Iraq quadrupled its gold holdings to 31.07 tonnes over the course of three months between August and October 2012, data from the International Monetary Fund shows. The IMF's monthly statistics report showed the country's holdings increased to some 23.9 tonnes in August 2012 to 29.7 tonnes.
That was followed by a 2.3-tonne rise in September to 32.09 tonnes and then a cut of 1.02 tonnes in October 2012 to 31.07 tonnes.
It is Iraq's first major move to bolster its gold reserves in months.
The central bank of Iraq’s doubling of its gold reserves this month is important as there are many oil rich nations in the world with sizeable foreign exchange reserves, primarily in dollars, and only a small allocation to gold by these central banks alone could lead to higher gold prices.
36 tonnes is a lot of physical gold, however in terms of dollars it is worth just $1.522 billion which is a tiny fraction of the $80 billion of foreign exchange reserves that Iraq holds.
Energy rich Russia alone has foreign exchange reserves of some $440 billion. Should they decide to allocate a sizeable portion of their reserves to gold, it would rapidly result in materially higher prices.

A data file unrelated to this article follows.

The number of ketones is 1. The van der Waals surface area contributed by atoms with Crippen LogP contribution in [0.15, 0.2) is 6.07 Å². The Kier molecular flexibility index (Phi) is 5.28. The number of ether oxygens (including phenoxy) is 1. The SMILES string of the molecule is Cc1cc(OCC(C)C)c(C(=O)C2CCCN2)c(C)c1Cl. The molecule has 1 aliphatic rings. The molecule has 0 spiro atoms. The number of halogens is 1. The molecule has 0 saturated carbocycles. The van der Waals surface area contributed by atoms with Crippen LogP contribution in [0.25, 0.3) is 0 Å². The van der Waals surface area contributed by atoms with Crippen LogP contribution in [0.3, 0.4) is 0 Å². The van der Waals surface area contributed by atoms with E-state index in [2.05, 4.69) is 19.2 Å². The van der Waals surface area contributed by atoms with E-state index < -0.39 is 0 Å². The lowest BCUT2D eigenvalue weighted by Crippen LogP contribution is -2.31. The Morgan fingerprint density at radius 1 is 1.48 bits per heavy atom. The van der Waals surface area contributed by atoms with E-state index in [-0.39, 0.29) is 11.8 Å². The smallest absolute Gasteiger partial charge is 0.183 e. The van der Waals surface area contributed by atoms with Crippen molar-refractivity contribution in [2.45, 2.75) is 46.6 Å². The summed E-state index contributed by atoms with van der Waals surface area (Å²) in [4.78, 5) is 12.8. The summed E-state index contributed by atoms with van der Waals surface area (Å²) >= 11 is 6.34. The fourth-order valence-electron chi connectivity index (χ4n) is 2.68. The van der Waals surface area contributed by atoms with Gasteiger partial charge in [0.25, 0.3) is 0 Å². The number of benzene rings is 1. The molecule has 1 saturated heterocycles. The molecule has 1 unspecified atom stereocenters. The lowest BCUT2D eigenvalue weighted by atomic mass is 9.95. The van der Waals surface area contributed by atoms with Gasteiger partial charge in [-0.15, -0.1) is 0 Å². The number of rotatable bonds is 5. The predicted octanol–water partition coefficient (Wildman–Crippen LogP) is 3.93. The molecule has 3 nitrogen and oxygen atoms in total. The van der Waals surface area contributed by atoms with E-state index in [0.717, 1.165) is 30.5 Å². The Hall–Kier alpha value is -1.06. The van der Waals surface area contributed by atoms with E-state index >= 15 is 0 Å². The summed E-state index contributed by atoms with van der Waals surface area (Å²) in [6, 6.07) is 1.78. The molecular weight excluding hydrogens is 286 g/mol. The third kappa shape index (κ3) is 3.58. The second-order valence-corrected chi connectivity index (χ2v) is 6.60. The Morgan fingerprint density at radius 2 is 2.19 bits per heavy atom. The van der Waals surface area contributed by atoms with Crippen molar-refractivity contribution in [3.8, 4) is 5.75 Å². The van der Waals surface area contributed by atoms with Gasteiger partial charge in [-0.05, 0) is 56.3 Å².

Signs that the global economy is slowing down and the most serious confrontation between Moscow and the U.S. and its allies since the end of the Cold War is likely to lead to central banks continuing their foreign exchange diversification.
Central banks and the smart money will continue to dollar cost average and accumulate bullion on dips.
My view: As countries begin to reduce their US dollar holdings and the currency reset drawn nearer, we could see a run on gold reserves as central banks attempt to stabilize national currencies.